It sure is a little (R) up there:
1. Use Bud Blake as a template.
A couple of years back an unknown Independent, with deep support from conservatives throughout Thurston County, upset a sitting county commissioner. How did Bud Blake do it?
Basically, in every precinct in Thurston County, from the most liberal to the most conservative, he used the Independent brand to beat the average Republican vote just two years before. In fact, some of Blake’s best returns vs. a stand-in Republican average came in some very liberal districts.
The short lesson of Budd Blake in 2014 in Thurston County: party ID can mean a great deal to voters. And, people like the idea of an independent.
It seemed that there was a group of voters that didn’t like the idea of voting for a Republican, but were plenty happy to vote for someone who acted and talked like a Republican, but called himself and independent.
2. Bill Bryant is not locked in as a Republican.
He has until the filing deadline on May 20th to lock in his actual party preference.
3. Bryant could use the Top Two primary to build a financially formidable independent campaign.
And because Washington uses a Top Two primary, Bryant doesn’t actually need to be affiliated with a major party to move along. He simply needs to build a financially stable campaign and build his name recognition statewide to get through the primary onto the general election ballot. And, Bryant has raised $1.4 to Governor Jay Inslee’s $4 million. So, at least he’s in the ballpark.
The problem is timing. The May 20th deadline for filing is just four days before the Presidential primary in Washington State. If Trump is predicted to win the Washington Primary, would Bryant buck the tide of Republican primary voters?
4. Organized Republicans aren’t exactly running towards Trump.
The Democratic Party in Washington State ready to tar him with his party’s presumptive standard bearer. But, it seems like a lot of Republicans are trying to keep their distance from Trump.
No doubt their reticence was influenced by the polls and prognostications that a Trump candidacy could have a damaging domino effect on them and other GOP candidates. The theory is independent voters will be turned off by Trump and vote for a Democratic president, then continue voting against Republican candidates down the ballot.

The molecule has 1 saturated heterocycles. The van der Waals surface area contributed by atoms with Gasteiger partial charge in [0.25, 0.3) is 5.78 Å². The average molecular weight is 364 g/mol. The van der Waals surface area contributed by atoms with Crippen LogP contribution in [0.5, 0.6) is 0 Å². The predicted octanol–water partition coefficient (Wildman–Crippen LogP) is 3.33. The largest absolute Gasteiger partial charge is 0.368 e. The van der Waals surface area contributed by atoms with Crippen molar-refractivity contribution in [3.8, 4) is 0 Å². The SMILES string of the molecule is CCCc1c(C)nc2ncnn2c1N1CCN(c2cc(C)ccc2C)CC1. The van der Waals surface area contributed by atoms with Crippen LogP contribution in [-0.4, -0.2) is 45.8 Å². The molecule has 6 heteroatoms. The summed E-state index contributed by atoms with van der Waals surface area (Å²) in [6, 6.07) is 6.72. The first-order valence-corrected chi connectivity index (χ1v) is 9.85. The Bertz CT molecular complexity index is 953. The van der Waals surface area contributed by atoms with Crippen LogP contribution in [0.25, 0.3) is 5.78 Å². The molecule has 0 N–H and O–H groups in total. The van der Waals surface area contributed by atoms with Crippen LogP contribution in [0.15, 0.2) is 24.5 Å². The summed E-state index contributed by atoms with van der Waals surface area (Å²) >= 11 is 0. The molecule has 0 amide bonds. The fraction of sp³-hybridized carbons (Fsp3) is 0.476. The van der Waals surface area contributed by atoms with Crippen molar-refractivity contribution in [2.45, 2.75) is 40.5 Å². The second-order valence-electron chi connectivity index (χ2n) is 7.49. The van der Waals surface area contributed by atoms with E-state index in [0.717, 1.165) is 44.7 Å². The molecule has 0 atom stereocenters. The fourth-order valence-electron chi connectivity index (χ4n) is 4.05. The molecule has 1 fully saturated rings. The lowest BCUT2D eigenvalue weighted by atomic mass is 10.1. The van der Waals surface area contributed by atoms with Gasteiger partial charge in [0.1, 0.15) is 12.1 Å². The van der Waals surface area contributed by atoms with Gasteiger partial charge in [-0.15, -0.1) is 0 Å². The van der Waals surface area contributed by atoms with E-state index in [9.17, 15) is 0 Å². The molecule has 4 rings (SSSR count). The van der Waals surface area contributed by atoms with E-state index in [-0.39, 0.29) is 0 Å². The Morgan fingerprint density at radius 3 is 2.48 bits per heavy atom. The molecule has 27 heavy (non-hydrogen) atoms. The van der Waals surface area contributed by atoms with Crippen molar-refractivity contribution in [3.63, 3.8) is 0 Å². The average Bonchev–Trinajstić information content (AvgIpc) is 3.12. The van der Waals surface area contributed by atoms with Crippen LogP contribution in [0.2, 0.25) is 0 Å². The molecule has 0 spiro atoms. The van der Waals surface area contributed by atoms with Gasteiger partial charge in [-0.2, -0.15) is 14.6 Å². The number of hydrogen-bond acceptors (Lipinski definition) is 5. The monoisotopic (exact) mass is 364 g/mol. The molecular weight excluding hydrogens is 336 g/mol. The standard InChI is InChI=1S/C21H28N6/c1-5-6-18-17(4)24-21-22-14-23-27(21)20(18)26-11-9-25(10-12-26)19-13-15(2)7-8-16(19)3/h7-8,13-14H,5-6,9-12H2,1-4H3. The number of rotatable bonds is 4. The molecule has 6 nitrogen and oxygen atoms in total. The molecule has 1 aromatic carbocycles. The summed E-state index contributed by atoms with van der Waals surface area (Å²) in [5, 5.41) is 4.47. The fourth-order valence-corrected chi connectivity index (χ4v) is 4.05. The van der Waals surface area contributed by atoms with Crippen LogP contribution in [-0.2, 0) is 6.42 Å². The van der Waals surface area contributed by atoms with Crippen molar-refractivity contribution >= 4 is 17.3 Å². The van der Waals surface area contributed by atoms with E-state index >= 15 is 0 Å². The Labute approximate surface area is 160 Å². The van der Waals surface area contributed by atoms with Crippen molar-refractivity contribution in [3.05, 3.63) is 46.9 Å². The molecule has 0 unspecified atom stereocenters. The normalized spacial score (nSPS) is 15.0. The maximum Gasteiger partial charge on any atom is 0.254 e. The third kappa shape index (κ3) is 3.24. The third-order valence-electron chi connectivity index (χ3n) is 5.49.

An Elway Poll released earlier this month found 55 percent said they would vote against a congressional candidate in Washington who endorsed Donald Trump.
Although the poll didn’t ask about candidates for state offices, Democratic Party operatives drool at the possibility of a coming landslide of victories in legislative races.
At every opportunity, they are pressing Republican candidates to reveal their presidential choice.
“If you’re a member of the Democratic Party state committee, every Republican candidate’s middle name is Trump,” pollster Stuart Elway said.
Unless of course, Bryant doesn’t end up becoming a Republican candidate.
So, possibly Bryant could still raise money from conservatives not hung up on party names. And, even though I doubt the Thurston County Republicans were super happy Bud Blake spurned their party, conservatives in the county still gave him enough to win.
5. The ultimate non-establishment candidate
So, here’s the crazy thing, and I admit this doesn’t exactly make sense, but what better way to show that you’re surfing into the anti-establishment wave by dropping your major party identification? Even when the party is nominating the establishmentarian-in-chief? Bill Bryant is such a rebel, he’s going to rebel against the rebel.
Here’s one last sort of bonus thought.
Between Republicans, Democrats and Independents, what is the largest political group in Washington?
According to a 2012 poll (I know, four years ago), the largest group is Independents. And, that number has been growing steadily since 2004. They’ve actually been in first place in Washington State since 2008 and in the mix since the start of the poll period.
More importantly, actual Republicans only made up 23 percent.